Hypovolemic shock is an emergency condition in which severe blood and fluid loss make the heart unable to pump enough blood to the body. This type of shock can cause many organs to stop working.
Shock - hypovolemic
Losing about a fifth or more of the normal amount of blood in your body causes hypovolemic shock.
Blood loss can be due to:
- Bleeding from cuts
- Bleeding from other injuries
- Internal bleeding, such as in the gastrointestinal tract
The amount of circulating blood in your body may drop when you lose too many other body fluids. This can be due to:
- Excessive perspiration
The greater and more rapid the blood loss, the more severe the symptoms of shock.
Exams and Tests
A physical exam will show signs of shock, including:
- Low blood pressure
- Low body temperature
- Rapid pulse, often weak and thready
Tests that may be done include:
- Blood chemistry, including kidney function tests and those tests looking for evidence of heart muscle damage
- Complete blood count (CBC)
- CT scan, ultrasound, or x-ray of suspected areas
- Echocardiogram (sound wave test of heart structure and function)
- Endoscopy (tube placed in the mouth to the stomach (upper endoscopy) and/or colonoscopy (tube place through the anus to the large bowel)
- Right heart (Swan-Ganz) catheterization
- Urinary catheterization (tube placed into the bladder to measure urine output)
In some cases, other tests may be done as well.
Get immediate medical help. In the meantime, follow these steps:
- Keep the person comfortable and warm (to avoid hypothermia).
- Have the person lie flat with the feet lifted about 12 inches to increase circulation. However, if the person has a head, neck, back, or leg injury, do not change the person's position unless he or she is in immediate danger.
- Do not give fluids by mouth.
- If person is having an allergic reaction, treat the allergic reaction, if you know how.
- If the person must be carried, try to keep him or her flat, with the head down and feet lifted. Stabilize the head and neck before moving a person with a suspected spinal injury.
The goal of hospital treatment is to replace blood and fluids. An intravenous (IV) line will be put into the person's arm to allow blood or blood products to be given.
Medicines such as dopamine, dobutamine, epinephrine, and norepinephrine may be needed to increase blood pressure and the amount of blood pumped out of the heart (cardiac output).
Symptoms and outcomes can vary depending on:
- Amount of blood/fluid volume lost
- Rate of blood /fluid loss
- Illness or injury causing the loss
- Underlying chronic medication conditions, such as diabetes and heart, lung, and kidney disease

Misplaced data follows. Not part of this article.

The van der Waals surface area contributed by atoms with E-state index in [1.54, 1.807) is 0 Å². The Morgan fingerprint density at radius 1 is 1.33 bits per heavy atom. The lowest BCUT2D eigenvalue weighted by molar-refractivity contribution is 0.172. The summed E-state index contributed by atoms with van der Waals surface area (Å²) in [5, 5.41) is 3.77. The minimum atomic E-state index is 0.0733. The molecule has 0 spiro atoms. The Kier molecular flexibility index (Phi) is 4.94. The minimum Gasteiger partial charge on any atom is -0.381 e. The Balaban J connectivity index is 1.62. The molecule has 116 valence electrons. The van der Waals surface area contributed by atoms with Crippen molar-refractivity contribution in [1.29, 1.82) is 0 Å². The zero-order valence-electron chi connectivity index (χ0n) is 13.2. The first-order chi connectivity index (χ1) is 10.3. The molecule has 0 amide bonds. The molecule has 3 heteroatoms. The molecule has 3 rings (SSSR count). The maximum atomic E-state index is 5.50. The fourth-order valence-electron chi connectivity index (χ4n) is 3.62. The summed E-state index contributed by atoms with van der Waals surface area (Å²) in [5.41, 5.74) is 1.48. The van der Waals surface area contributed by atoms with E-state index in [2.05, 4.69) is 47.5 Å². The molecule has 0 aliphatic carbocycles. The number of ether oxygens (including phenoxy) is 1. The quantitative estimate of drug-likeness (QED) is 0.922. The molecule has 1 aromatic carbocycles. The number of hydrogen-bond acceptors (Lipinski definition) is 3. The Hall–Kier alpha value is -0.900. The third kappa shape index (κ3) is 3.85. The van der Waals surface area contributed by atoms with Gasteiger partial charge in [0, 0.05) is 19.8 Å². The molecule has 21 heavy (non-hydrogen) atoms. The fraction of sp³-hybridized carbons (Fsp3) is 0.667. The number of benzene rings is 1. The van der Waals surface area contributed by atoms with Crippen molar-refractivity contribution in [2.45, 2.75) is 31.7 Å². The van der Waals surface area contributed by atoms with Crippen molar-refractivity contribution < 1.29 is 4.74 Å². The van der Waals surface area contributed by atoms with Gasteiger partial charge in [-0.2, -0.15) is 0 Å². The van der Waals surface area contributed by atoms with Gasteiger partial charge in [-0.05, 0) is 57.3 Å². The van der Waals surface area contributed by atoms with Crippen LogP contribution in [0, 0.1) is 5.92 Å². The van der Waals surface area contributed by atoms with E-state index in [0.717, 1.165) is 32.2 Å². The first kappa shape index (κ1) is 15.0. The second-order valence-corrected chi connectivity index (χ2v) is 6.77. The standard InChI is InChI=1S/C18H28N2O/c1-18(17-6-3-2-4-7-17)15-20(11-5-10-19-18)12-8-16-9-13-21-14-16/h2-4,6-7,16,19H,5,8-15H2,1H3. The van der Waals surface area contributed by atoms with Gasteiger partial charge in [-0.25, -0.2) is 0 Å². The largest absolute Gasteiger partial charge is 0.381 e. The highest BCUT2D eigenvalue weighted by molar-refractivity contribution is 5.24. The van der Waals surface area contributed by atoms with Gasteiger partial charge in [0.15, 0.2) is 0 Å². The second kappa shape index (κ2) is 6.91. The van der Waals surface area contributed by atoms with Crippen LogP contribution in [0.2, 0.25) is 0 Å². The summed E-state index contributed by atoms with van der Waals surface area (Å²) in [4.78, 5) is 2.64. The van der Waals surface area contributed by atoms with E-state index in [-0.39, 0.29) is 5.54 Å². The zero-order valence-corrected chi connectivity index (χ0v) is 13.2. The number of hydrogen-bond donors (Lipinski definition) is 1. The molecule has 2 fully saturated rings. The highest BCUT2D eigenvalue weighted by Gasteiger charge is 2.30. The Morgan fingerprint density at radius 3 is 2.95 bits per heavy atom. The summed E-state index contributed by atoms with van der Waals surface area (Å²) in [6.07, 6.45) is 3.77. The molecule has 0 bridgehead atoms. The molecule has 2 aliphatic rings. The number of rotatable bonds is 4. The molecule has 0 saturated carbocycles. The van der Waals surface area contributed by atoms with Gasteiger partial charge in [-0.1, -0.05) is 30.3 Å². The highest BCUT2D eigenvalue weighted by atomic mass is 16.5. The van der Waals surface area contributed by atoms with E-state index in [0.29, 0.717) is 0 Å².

In general, patients with milder degrees of shock tend to do better than those with more severe shock. Severe hypovolemic shock may lead to death, even with immediate medical attention. The elderly are more likely to have poor outcomes from shock.
- Kidney damage
- Brain damage
- Gangrene of arms or legs, sometimes leading to amputation
- Heart attack
- Other organ damage
When to Contact a Medical Professional
Hypovolemic shock is a medical emergency. Call the local emergency number (such as 911) or take the person to the emergency room.
Preventing shock is easier than trying to treat it once it happens. Quickly treating the cause will reduce the risk of developing severe shock. Early first aid can help control shock.
den Uil CA, Klijn E, Lagrand WK, Brugts JJ, Ince C, Spronk PE, Simoons ML. The microcirculation in health and critical disease. Prog Cardiovasc Dis. 2008;51:161-170.
PMID: 18774014 www.ncbi.nlm.nih.gov/pubmed/18774014.
Jones AE, Kline JA. Shock. In: Marx JA, Hockberger RS, Walls RM, et al, eds. Rosen's Emergency Medicine: Concepts and Clinical Practice. 8th ed. Philadelphia, PA: Elsevier Mosby; 2013:chap 6.
Rivers E. Approach to the patient with shock. In: Goldman L, Schafer AI, eds. Goldman's Cecil Medicine. 24th ed. Philadelphia, PA: Elsevier Saunders; 2011:chap 106.
Spaniol JR, Knight AR, Zebley JL, Anderson D, Pierce JD. Fluid resuscitation therapy for hemorrhagic shock. J Trauma Nurs. 2007;14:152-156.
PMID: 18080579 www.ncbi.nlm.nih.gov/pubmed/18080579.
Tarrant AM, Ryan MF, Hamilton PA, Bejaminov O. A pictorial review of hypovolaemic shock in adults. Br J Radiol. 2008;81:252-257.
PMID: 18180262 www.ncbi.nlm.nih.gov/pubmed/18180262.
Reviewed By:Jacob L. Heller, MD, MHA, Emergency Medicine, Virginia Mason Medical Center, Seattle, WA. Also reviewed by David Zieve, MD, MHA, Bethanne Black, and the A.D.A.M. Editorial team.
The information provided herein should not be used during any medical emergency
or for the diagnosis or treatment of any medical condition. A licensed medical professional
should be consulted for diagnosis and treatment of any and all medical conditions. Call 911
for all medical emergencies. Links to other sites are provided for information only -- they
do not constitute endorsements of those other sites. © 1997-A.D.A.M., Inc. Any duplication or distribution of the information contained herein is strictly prohibited.
The Agency for Health Care Administration (Agency) and this website do not claim the information on, or referred to by, this site is error free. This site may include links to websites of other government agencies or private groups. Our Agency and this website do not control such sites and are not responsible for their content. Reference to or links to any other group, product, service, or information does not mean our Agency or this website approves of that group, product, service, or information.
Additionally, while health information provided through this website may be a valuable resource for the public, it is not designed to offer medical advice. Talk with your doctor about medical care questions you may have.